Monday, January 11, 2010

"Revving Up Your Brain Performance In the New Year -- Tips to Get Your Brain & Body In Tip Top Shape"

What's your resolution for 2010? Quit smoking? Get more exercise? Eat healthier? Reduce spending? The list goes on and on. If you're like most, you begin the New Year with the best intentions to turn over a new leaf. As time passes, the drive and the ability to stay committed waxes and wanes.

"Failures don't plan to fail; they fail to plan" says author and motivational speaker Harvey MacKay. Help yourself succeed this year by planning to focus on specific areas of your health. If a long-term plan is too overwhelming, try dividing your goals into a weekly or daily plan. Creating a lifestyle wellness plan will not only help your body feel great, but will also provide the mental acuity to make good decisions that will positively affect all areas of your life.

Here are some suggestions to keep your brain and body healthy this year:

Sleep -- While arguably the least taxing, it is often one of the most difficult goals to achieve. Adults should aim for 7-9 hours per night. Insufficient sleep is associated with chronic conditions such as diabetes, cardiovascular disease, obesity and depression. Make it a priority to establish a good sleep schedule. You’ll find you are sharper mentally and physically when you get adequate quantity of sleep.

Vices -- Plan to quit smoking and excessive drinking. Take it one day at a time.

Diet -- Be committed to a balanced diet; avoid processed foods and high saturated fat foods such as red meat. Opt for chicken, tofu, or even better, fish. A regular diet of Omega 3 rich fish such as salmon, tuna, trout, mackerel or sardines helps raise good high density lipoprotein cholesterol (HDL) which reduces the risk of cardiovascular disease such as abnormal heart rhythm (arrhythmia), poor circulation to the heart (angina) and heart attack. Essential fatty acids such as Omega 3 can improve brain cell composition as well as the function of chemicals that transmit messages between brain cells and the nervous system. Improper balance or deficiencies in these chemicals, called neurotransmitters, can result in depression, ADHD, anxiety, insomnia, panic attacks, compulsive eating disorders and other compulsive behaviors.

Supplements: Learn the ABC’s of EPA and DHA. These Omega 3 fatty acids in supplement form are particularly beneficial to those who find it difficult to incorporate fish into their diet. Docosahexaenoic acid (DHA) and Eicosapentaenoic acid (EPA) are vital nutrients found naturally in fish and can easily be ingested via gel caps or in liquid form.

As noted previously, these Omega 3 fatty acids have beneficial effects on high blood pressure, heart disease, and chronic inflammation such as rheumatoid arthritis. A 2006 Harvard study revealed that 250 mg. of EPA and DHA reduce the risk of dying of heart attack by 36%. ( University of Pittsburgh researchers studying rheumatoid arthritis found that 59% of arthritis sufferers stopped taking steroids for pain relief when given 1.2 grams of fish oil daily. (

In terms of brain health, DHA in particular has been found to improve communication between brain cells, helping to improve mood and mental clarity, reduce the risk of stroke, and may possibly stave off Alzheimer’s, and dementia. Research by UCLA neuroscientists has shown that DHA increases the production of LR11, a protein that destroys the protein that forms the "plaques" associated with Alzheimer’s, a disease which is predicted to affect 11 to 15 million people within the next 40 years. (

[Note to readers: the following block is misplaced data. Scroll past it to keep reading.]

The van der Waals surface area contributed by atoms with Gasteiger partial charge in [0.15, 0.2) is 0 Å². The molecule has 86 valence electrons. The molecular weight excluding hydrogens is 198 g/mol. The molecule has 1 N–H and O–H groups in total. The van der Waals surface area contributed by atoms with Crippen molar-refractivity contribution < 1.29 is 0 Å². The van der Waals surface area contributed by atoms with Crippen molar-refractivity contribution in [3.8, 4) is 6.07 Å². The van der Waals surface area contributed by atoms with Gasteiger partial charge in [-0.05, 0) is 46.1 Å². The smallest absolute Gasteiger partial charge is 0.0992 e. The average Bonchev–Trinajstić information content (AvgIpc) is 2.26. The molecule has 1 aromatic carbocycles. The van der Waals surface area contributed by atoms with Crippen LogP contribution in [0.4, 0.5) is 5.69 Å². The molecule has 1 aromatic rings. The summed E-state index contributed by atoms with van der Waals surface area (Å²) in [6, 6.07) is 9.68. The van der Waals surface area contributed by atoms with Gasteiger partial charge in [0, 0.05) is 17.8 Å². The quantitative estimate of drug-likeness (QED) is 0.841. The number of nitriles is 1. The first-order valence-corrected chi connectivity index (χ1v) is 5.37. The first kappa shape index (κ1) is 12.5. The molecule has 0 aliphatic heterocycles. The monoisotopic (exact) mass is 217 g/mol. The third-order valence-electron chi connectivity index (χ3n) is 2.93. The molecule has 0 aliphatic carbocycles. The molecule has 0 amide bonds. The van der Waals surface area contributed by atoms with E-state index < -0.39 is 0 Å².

Physical Exercise – While walking, aerobics, and yoga have obvious benefits to weight management, regular exercise also contributes to brain fitness. Levels of dopamine are increased in the brain when we exercise, which may help combat Parkinson’s disease and chronic compulsive disorders. Exercise also increases endorphins, the body’s natural anxiety busters and mood enhancers, as well as beta activity in the brain which is shown to increase focus and awareness, and reduce brain fog.

Mental Exercise – Research has shown that challenging the brain helps stimulate brain cell connections.  Reading, knitting, crossword puzzles, computer activities, or other cognitive activities may delay or even prevent memory loss.  This year, stimulate your brain by learning a musical instrument, a foreign language or delve into something you always wanted to learn... like astronomy!

Hydration – Reduced fluid levels, even as little as 1-2%, compromise nerve transmission in the brain, impairing cognitive performance and mood. Short-term memory, attention deficits, mental cloudiness, dizziness, headaches and chronic fatigue are signs of dehydration. Avoid caffeinated drinks. Make an effort to drink 8 large glasses of filtered water daily to flush out toxins and keep your brain and body running like a well-oiled machine.

The human brain can change throughout the course of a lifetime, an amazing ability called neuroplasticity. By activating our brains through new experiences, and fueling our bodies with good nutrition we can create and strengthen neural connections that improve memory and overall cognitive functioning. Thanks to neuroplasticity, it’s never too late to make a positive affect on our brain health.

In coming posts we’ll give you helpful hints on keeping you on track, like recipes for a brain healthy diet, exercise tips, supplement information, and ways to stay mentally sharp. We welcome your feedback and questions. Please use our comment form at the bottom of this post to share your thoughts.

Happy New Year!

1 comment:

  1. I would add that mental exercises designed to stretch and strengthen working memory have been shown to promote the growth of new brain cells -- what better resolution for the new year than to give yourself a better brain!


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